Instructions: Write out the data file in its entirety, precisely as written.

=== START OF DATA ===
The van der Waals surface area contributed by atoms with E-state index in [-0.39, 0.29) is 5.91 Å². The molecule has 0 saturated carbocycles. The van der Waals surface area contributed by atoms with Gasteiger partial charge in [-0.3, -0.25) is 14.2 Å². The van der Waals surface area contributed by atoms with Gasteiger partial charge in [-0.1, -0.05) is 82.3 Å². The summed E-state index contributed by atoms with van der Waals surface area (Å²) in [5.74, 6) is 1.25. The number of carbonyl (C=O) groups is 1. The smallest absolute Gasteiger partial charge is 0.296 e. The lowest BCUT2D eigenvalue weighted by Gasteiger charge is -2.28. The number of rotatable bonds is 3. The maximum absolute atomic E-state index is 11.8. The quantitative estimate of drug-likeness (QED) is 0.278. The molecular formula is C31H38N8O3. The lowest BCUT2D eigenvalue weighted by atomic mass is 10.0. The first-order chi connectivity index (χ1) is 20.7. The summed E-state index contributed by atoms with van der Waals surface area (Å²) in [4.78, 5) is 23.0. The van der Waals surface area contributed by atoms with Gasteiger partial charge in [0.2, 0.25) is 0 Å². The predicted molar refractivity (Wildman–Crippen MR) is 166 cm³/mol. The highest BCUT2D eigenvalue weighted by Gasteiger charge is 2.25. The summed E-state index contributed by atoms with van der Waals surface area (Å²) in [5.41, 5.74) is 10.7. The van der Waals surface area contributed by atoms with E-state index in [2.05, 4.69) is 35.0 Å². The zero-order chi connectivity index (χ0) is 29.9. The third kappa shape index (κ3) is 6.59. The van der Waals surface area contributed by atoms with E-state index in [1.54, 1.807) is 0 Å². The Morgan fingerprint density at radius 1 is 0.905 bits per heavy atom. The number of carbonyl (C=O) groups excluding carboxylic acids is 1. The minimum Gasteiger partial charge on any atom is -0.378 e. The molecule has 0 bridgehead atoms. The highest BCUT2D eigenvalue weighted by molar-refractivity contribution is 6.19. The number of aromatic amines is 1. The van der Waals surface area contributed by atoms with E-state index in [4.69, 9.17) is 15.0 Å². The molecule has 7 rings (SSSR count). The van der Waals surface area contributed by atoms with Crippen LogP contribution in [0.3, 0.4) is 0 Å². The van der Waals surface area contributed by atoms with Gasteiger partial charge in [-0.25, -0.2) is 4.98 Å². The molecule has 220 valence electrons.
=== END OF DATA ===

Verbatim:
The van der Waals surface area contributed by atoms with E-state index in [-0.39, 0.29) is 5.91 Å². The molecule has 0 saturated carbocycles. The van der Waals surface area contributed by atoms with Gasteiger partial charge in [-0.3, -0.25) is 14.2 Å². The van der Waals surface area contributed by atoms with Gasteiger partial charge in [-0.1, -0.05) is 82.3 Å². The summed E-state index contributed by atoms with van der Waals surface area (Å²) in [5.74, 6) is 1.25. The number of carbonyl (C=O) groups is 1. The smallest absolute Gasteiger partial charge is 0.296 e. The lowest BCUT2D eigenvalue weighted by Gasteiger charge is -2.28. The number of rotatable bonds is 3. The maximum absolute atomic E-state index is 11.8. The quantitative estimate of drug-likeness (QED) is 0.278. The molecular formula is C31H38N8O3. The lowest BCUT2D eigenvalue weighted by atomic mass is 10.0. The first-order chi connectivity index (χ1) is 20.7. The summed E-state index contributed by atoms with van der Waals surface area (Å²) in [4.78, 5) is 23.0. The van der Waals surface area contributed by atoms with Gasteiger partial charge in [0.2, 0.25) is 0 Å². The predicted molar refractivity (Wildman–Crippen MR) is 166 cm³/mol. The highest BCUT2D eigenvalue weighted by Gasteiger charge is 2.25. The summed E-state index contributed by atoms with van der Waals surface area (Å²) in [5.41, 5.74) is 10.7. The van der Waals surface area contributed by atoms with E-state index in [2.05, 4.69) is 35.0 Å². The zero-order chi connectivity index (χ0) is 29.9. The third kappa shape index (κ3) is 6.59. The van der Waals surface area contributed by atoms with E-state index in [1.54, 1.807) is 0 Å². The Morgan fingerprint density at radius 1 is 0.905 bits per heavy atom. The number of carbonyl (C=O) groups excluding carboxylic acids is 1. The minimum Gasteiger partial charge on any atom is -0.378 e. The molecule has 0 bridgehead atoms. The highest BCUT2D eigenvalue weighted by molar-refractivity contribution is 6.19. The number of aromatic amines is 1. The van der Waals surface area contributed by atoms with E-state index in [4.69, 9.17) is 15.0 Å². The molecule has 7 rings (SSSR count). The van der Waals surface area contributed by atoms with Crippen LogP contribution in [0.3, 0.4) is 0 Å². The van der Waals surface area contributed by atoms with Gasteiger partial charge in [-0.25, -0.2) is 4.98 Å². The molecule has 220 valence electrons.